Over one million immigrants and refugees—many of whom are children—relocate to the U.S. each year. Upon relocation, families often need translation assistance, and youth are regularly asked to step into that role. Researchers call this phenomenon language brokering. The present manuscript describes two studies that examined the prevalence, frequency, and sentiments associated with language brokering. Language brokering has predominantly been studied among Latinx and Chinese-American children, and the present studies fill a gap in the literature by expanding this work to include diverse groups of youth (e.g., refugees and immigrants of various cultural and ethnic backgrounds). Researchers distributed questionnaires to high school ESL students in Portland, OR, the majority of whom were immigrants and refugees (Study One), and middle and high school-aged adolescents in an afterschool program in six locations throughout the U.S. (Study Two). Both studies found that language brokering is prevalent. In Study One, older adolescents reported feeling more pressure to, but also more useful when translating. Refugees felt more pressure to translate than immigrants, and participants from Middle Eastern countries were more likely to report feeling bad when translating than adolescents from African and Latin American countries. Asian adolescents reported greater stress translating than African and Latinx adolescents. In Study Two, Latinx adolescents reported greater prevalence, frequency, and competence language brokering than Black adolescents, and reported feeling more useful translating than those with ethnicities of multiethnic/other. Male participants were more likely to report feeling bad and embarrassed than female participants. These results show that language brokering is occurring among ethnically, culturally, and racially diverse youth, and that youth associate a variety of sentiments with such translation.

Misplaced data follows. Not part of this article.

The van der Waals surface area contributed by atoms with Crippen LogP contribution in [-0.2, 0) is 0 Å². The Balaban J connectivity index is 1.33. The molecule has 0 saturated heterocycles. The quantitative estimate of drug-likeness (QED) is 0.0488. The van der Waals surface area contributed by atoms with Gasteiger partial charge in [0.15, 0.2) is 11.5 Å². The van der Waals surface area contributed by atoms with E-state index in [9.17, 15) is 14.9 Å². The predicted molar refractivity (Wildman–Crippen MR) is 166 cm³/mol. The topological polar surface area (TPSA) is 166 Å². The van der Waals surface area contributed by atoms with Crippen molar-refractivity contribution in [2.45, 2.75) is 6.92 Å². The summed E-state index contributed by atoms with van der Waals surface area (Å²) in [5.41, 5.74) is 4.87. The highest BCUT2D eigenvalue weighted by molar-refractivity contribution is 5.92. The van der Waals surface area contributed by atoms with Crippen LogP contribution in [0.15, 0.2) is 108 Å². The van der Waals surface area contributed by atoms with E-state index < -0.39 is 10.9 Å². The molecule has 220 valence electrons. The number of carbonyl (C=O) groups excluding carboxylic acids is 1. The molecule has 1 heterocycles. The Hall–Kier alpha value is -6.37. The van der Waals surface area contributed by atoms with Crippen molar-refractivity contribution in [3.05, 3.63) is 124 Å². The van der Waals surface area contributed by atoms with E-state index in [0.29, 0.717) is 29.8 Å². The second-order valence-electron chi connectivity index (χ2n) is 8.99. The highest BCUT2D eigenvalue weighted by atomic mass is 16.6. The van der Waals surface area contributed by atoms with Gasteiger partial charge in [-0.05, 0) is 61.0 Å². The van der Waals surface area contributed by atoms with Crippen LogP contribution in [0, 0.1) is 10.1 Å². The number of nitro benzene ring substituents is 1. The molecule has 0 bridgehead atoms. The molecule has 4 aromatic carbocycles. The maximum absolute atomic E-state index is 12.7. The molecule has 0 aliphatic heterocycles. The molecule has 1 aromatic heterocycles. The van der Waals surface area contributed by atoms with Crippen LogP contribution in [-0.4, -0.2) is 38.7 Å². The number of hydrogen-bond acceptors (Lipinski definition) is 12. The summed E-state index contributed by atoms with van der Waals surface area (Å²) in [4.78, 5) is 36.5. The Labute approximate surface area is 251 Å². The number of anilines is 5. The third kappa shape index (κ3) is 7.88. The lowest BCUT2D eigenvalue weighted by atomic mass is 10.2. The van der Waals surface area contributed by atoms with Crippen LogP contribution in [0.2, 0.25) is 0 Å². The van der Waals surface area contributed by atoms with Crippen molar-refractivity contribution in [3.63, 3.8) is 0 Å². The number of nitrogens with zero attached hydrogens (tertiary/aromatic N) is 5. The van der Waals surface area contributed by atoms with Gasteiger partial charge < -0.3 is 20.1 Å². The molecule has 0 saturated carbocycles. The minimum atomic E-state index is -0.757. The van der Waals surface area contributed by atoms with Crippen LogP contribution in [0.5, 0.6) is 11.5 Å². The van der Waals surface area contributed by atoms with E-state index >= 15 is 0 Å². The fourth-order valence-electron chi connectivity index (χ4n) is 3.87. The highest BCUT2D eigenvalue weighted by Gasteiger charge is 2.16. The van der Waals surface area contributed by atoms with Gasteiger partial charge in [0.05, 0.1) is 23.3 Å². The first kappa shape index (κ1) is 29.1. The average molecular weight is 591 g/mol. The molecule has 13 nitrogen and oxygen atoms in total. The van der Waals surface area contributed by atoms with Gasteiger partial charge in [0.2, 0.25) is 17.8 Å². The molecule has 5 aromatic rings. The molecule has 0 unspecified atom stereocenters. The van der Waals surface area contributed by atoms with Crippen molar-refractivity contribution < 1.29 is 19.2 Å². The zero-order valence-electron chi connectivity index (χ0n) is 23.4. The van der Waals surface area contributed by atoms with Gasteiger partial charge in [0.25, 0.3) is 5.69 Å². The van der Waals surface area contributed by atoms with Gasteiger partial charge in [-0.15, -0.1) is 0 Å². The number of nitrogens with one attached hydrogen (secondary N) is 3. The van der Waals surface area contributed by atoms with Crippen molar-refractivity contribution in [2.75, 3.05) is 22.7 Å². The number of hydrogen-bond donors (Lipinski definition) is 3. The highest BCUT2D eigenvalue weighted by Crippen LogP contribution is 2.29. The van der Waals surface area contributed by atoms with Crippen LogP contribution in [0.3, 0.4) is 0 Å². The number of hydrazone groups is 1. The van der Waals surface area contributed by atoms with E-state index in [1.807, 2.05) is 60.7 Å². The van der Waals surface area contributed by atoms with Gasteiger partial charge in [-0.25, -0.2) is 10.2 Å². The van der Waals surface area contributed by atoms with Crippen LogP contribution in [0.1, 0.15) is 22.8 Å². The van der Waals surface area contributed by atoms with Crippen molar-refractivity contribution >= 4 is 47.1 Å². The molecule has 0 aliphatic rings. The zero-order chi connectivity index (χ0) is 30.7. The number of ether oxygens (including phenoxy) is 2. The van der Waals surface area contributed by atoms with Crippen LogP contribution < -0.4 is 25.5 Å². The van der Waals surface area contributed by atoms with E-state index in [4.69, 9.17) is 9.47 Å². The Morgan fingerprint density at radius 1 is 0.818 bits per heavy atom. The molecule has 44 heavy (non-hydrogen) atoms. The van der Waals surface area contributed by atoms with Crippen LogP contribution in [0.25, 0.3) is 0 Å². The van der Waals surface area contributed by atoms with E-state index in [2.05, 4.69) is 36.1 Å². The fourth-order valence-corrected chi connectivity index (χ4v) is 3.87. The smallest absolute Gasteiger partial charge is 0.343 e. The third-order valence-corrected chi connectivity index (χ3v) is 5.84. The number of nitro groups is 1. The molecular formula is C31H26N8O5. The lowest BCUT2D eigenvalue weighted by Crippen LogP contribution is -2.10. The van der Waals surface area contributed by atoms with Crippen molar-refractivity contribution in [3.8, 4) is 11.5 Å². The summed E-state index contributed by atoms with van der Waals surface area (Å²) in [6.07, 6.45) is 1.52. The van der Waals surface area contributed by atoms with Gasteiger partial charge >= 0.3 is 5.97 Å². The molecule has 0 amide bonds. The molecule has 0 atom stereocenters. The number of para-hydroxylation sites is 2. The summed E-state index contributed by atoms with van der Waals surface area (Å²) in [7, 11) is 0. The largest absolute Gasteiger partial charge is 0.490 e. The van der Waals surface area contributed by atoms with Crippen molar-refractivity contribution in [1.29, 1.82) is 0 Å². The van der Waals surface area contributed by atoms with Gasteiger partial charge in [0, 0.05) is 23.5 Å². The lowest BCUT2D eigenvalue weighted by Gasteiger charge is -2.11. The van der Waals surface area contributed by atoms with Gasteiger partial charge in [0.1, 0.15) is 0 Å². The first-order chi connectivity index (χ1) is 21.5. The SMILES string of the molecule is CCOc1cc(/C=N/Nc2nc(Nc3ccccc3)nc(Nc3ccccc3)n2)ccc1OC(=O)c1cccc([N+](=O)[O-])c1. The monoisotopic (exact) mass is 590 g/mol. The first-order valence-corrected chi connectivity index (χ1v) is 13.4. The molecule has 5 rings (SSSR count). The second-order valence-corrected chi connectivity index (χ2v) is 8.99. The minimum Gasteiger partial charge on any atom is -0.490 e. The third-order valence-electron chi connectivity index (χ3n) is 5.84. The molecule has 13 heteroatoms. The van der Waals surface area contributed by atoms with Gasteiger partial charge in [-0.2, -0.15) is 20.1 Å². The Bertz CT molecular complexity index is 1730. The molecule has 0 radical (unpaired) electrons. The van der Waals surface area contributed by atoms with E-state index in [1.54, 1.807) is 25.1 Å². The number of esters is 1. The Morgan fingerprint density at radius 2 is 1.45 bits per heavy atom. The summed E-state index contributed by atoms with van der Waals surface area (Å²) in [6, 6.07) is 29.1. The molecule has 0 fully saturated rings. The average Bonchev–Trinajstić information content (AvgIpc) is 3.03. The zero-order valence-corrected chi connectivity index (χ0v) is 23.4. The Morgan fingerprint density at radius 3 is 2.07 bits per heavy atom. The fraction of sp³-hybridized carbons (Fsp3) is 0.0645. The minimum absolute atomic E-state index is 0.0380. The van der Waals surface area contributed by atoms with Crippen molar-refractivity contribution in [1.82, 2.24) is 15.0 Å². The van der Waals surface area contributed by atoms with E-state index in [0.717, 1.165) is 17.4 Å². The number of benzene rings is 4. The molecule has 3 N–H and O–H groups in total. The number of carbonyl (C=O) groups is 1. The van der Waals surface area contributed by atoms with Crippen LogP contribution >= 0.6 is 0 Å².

Keywords: Language brokering, immigrants, refugees, adolescents